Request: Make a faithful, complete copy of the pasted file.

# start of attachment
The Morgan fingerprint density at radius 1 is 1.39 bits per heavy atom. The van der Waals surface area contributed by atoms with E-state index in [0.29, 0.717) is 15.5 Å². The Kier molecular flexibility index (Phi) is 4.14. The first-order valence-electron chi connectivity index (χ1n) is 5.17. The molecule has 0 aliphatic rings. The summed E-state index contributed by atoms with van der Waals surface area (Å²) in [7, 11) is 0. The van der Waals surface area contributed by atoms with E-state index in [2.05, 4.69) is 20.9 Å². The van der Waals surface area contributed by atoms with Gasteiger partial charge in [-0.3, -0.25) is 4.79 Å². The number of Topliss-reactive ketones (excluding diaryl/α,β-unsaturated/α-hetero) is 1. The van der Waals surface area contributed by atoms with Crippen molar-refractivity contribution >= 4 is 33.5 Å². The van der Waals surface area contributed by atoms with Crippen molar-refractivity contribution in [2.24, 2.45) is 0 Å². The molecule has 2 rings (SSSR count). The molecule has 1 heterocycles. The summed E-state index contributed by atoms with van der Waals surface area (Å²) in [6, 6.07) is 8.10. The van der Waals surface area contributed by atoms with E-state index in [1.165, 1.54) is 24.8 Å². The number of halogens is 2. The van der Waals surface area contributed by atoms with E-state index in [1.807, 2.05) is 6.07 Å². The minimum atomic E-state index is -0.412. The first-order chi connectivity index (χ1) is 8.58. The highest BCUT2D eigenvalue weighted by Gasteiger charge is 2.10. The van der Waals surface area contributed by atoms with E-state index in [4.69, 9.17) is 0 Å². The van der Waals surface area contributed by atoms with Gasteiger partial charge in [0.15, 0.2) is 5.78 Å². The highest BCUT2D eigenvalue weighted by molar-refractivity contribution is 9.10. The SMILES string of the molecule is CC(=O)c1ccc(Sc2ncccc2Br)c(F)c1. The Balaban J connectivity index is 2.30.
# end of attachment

The Morgan fingerprint density at radius 1 is 1.39 bits per heavy atom. The van der Waals surface area contributed by atoms with E-state index in [0.29, 0.717) is 15.5 Å². The Kier molecular flexibility index (Phi) is 4.14. The first-order valence-electron chi connectivity index (χ1n) is 5.17. The molecule has 0 aliphatic rings. The summed E-state index contributed by atoms with van der Waals surface area (Å²) in [7, 11) is 0. The van der Waals surface area contributed by atoms with E-state index in [2.05, 4.69) is 20.9 Å². The van der Waals surface area contributed by atoms with Gasteiger partial charge in [-0.3, -0.25) is 4.79 Å². The number of Topliss-reactive ketones (excluding diaryl/α,β-unsaturated/α-hetero) is 1. The van der Waals surface area contributed by atoms with Crippen molar-refractivity contribution >= 4 is 33.5 Å². The van der Waals surface area contributed by atoms with Crippen molar-refractivity contribution in [2.24, 2.45) is 0 Å². The molecule has 2 rings (SSSR count). The molecule has 1 heterocycles. The summed E-state index contributed by atoms with van der Waals surface area (Å²) in [6, 6.07) is 8.10. The van der Waals surface area contributed by atoms with E-state index in [1.165, 1.54) is 24.8 Å². The number of halogens is 2. The van der Waals surface area contributed by atoms with E-state index in [1.807, 2.05) is 6.07 Å². The minimum atomic E-state index is -0.412. The first-order chi connectivity index (χ1) is 8.58. The highest BCUT2D eigenvalue weighted by Gasteiger charge is 2.10. The van der Waals surface area contributed by atoms with E-state index in [4.69, 9.17) is 0 Å². The van der Waals surface area contributed by atoms with Gasteiger partial charge in [0.15, 0.2) is 5.78 Å². The highest BCUT2D eigenvalue weighted by molar-refractivity contribution is 9.10. The SMILES string of the molecule is CC(=O)c1ccc(Sc2ncccc2Br)c(F)c1. The Balaban J connectivity index is 2.30.